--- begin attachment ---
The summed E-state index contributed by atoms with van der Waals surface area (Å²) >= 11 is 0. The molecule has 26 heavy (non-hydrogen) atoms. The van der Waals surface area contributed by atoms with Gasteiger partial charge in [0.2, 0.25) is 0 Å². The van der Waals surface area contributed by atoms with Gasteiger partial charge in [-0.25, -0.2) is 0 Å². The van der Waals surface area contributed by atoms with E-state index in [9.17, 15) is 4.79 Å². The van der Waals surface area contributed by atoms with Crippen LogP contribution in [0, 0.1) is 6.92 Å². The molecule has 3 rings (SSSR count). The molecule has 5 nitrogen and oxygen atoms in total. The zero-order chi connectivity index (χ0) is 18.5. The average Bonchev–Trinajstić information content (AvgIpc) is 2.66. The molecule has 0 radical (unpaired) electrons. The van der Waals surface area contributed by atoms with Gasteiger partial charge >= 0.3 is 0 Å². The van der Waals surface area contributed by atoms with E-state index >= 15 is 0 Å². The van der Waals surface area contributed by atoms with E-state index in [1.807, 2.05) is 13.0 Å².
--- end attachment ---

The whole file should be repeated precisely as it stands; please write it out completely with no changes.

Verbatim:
The summed E-state index contributed by atoms with van der Waals surface area (Å²) >= 11 is 0. The molecule has 26 heavy (non-hydrogen) atoms. The van der Waals surface area contributed by atoms with Gasteiger partial charge in [0.2, 0.25) is 0 Å². The van der Waals surface area contributed by atoms with Gasteiger partial charge in [-0.25, -0.2) is 0 Å². The van der Waals surface area contributed by atoms with E-state index in [9.17, 15) is 4.79 Å². The van der Waals surface area contributed by atoms with Crippen LogP contribution in [0, 0.1) is 6.92 Å². The molecule has 3 rings (SSSR count). The molecule has 5 nitrogen and oxygen atoms in total. The zero-order chi connectivity index (χ0) is 18.5. The average Bonchev–Trinajstić information content (AvgIpc) is 2.66. The molecule has 0 radical (unpaired) electrons. The van der Waals surface area contributed by atoms with Gasteiger partial charge >= 0.3 is 0 Å². The van der Waals surface area contributed by atoms with E-state index >= 15 is 0 Å². The van der Waals surface area contributed by atoms with E-state index in [1.807, 2.05) is 13.0 Å².